ACF Academy
Risk Management Training Training
 Risk Management Training
Targeted Audience:
 Anyone involved in risk management, measurement, and control.
CPE Credits:
 21 hours
Course Level:
Date  DurationCostVenueRegister
13-15 Aug 2018  3 days£2875.00London
18-20 Sep 2018  3 days$4100.00New York

Mastering Risk Management

This comprehensive seminar gives delegates a clear understanding of risk: how it arises, how to measure it, and – most important of all – how to manage risk. Delegates will explore and master a wide spectrum of risks, including market, credit, and operational risks.

The principal objectives of this intensive three-day seminar are to:
  Provide a thorough insight into credit and market risk management concepts and practices
  To give delegates an in-depth understanding of the varied risks – both credit and market – arising from FX, swaps, futures, options, and other financial products.
  To demonstrate the principles used in the active hedging and risk management of derivative instruments and portfolios, and the practical problems faced by banks in managing their books.
  Explore counterparty and credit risk issues, and the methods available to mitigate these risks
  Consolidate delegates' understanding with extensive practical examples illustrating each of the concepts covered
Hot Topic  VaR and the extreme market events of 2008.

Course Outline
 Overview of Banking Risk
Definition of risk and uncertainty
The dimensions of risk
Market risk: FX, I/R, equity, commodity, basis, and volatility risks
Credit and counterparty risk
Liquidity risk
Operating risk — including fraud and settlement risk
Legal, regulatory, and political risk
The risk / return trade-off
 Review of Statistical Concepts
Statistical distributions
Mean, variance, standard deviation, skewness and kurtosis
Probability distributions
Mastering the Normal distribution
Confidence intervals
Correlation and auto-correlation
Calculating Volatility from Market Data
 Pricing Principles for Financial Products
Why options behave differently
Option pricing models – how do they work?
The "Greeks" for options
Market risk for financial products
Symmetrical vs. non-symmetrical products
Pricing Options
 Overview of VaR
Objective of Value At Risk (VaR)
Establishing confidence intervals
Principles of calculating VaR
Methods of calculating VaR
The variance / covariance (parametric) approach
The Monte-Carlo risk approach
Using historical simulation
Stress-testing and scenario analysis
 Implementing VaR
Choosing a confidence levels (5%?, 1%?, 0.0001%?)
Choosing a time horizon (1d?, 10d?, 30 days?)
Gathering risk data
Full valuation vs. parametric approaches
Implementing the variance / covariance approach
Historical simulation
Choosing scenarios for Monte-Carlo and stress-testing
Comparing methodologies
Verifying VaR
Back-testing and model validation
Calculating VaR using the Historical Simulation approach
 VaR for a Portfolio of Instruments
Combining and integrating risk exposures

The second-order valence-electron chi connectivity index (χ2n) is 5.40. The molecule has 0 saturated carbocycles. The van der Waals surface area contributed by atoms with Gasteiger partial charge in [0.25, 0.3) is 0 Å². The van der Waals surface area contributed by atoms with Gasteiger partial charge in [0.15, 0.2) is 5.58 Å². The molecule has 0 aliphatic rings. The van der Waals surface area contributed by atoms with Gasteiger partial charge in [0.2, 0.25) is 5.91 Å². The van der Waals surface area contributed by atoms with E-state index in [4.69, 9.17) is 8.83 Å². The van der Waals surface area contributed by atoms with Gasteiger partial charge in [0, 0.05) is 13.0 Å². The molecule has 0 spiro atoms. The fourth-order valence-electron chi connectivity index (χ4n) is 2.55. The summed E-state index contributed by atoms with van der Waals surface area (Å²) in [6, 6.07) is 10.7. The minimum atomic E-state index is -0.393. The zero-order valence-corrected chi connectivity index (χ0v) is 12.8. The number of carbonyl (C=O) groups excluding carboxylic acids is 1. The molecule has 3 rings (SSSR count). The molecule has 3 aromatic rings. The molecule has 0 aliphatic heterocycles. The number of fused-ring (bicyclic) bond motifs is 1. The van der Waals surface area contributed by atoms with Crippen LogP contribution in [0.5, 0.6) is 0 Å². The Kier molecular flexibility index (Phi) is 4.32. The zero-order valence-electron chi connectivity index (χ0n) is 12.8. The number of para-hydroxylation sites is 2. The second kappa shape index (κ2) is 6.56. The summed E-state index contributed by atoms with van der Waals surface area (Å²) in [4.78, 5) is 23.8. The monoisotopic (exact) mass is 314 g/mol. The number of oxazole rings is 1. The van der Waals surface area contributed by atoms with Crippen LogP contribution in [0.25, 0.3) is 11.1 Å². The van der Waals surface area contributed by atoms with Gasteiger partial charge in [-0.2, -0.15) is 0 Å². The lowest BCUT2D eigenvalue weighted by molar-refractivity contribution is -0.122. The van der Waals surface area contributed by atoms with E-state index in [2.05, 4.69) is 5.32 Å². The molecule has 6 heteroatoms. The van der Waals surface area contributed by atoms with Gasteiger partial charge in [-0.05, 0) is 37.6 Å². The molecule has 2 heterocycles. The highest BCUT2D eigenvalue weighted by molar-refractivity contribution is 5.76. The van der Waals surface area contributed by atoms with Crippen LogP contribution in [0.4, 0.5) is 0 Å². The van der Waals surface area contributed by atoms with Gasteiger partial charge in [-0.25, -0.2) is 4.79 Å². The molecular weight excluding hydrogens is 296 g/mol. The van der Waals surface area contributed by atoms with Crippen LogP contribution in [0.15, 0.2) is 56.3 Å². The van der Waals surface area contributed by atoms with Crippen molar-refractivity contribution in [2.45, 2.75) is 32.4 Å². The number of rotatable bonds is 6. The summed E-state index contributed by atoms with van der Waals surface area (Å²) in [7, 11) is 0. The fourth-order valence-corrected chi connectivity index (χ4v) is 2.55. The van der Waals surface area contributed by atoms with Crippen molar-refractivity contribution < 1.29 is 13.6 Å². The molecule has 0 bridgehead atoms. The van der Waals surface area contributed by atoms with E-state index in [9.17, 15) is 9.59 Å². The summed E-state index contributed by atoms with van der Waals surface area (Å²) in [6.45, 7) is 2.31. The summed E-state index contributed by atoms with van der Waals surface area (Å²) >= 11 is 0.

Portfolio risk and correlation concepts
Components of portfolio risk – the Greeks again
Risk managing the entire portfolio
Additive, non-additive, and offsetting risks
Managing a portfolio of linear instruments
Managing a portfolio of non-linear instruments
Special problems caused by convex products
Correlations between interest rates, currencies, and other financial risk dimensions
Calculating VaR for a Banking Portfolio
 Review of Credit Risk
Definition of credit risk
Sources of credit risk: bank lending, LCs, money market and bonds, derivatives
Country and counterparty risk
Measuring credit risk: traditional methods
Measuring credit risk for financial products
Z-score and similar statistical approaches
Credit ratings and methodology
 Credit Risk and Credit VaR
Default risk and equity prices – the KMV approach
Determining expected default frequency (EDF)
CreditMetrics (JPM)
Calculating value volatility and Credit VaR
Choice of time horizon for Credit VaR
The transition matrix
Estimating migration probabilities
Markov processes and chains
Modelling recovery rates and credit spreads
Determining correlations from equity data
Standalone risk vs. portfolio risk
Applying analytical approaches where data is sparse
Using models to assess ratings
Monte-Carlo methodology
CreditRisk+ (CSFP)
Comparison of different credit models
Measuring Credit Risk for a Loans Portfolio
 Credit Derivatives
Principles and functions of credit derivatives
Types of credit derivatives
Credit default swaps
Index products
Pricing CDS
Using CDS to reduce credit exposure
 Mitigating Counterparty Risk
Monitoring & controlling counterparty risk
Collateral management
Settlement – delivery versus payment
Using credit derivatives to modify risk profile
 The BIS Standard for Credit and Market Risk
The role of capital
Best practices recommendations from G-30
The Basle Accord for Credit Risk
Limitations of the BIS approach
The Basle Accord for Market Risk
The standard model
Using internal models
Qualitative standards for internal models
Calculating VaR using internal models
The multiplier, "yellow cards", and the "red card"
Stress testing
Calculating market risk
 Management and Current Issues
Segregation of discretion and responsibilities
Role of senior management
What do the numbers really mean?
Limits of VaR – what VaR can and cannot achieve
The 2008 credit crisis and its implications
Global risk management
Risk-adjusted and capital-adjusted profit and performance measures
Efficient allocation of capital and risk resources
Examples of best practices
Situations to be avoided (and how)
Lessons to be learned from recent financial disasters
Risk management in the future
Measuring Capital Adequacy


NB All practical sessions are highlighted like this:
means a Workshop or Simulation
means a Case study


"The teaching method was superb, particularly in the art of transferring immediate usable knowledge."

– Frances N.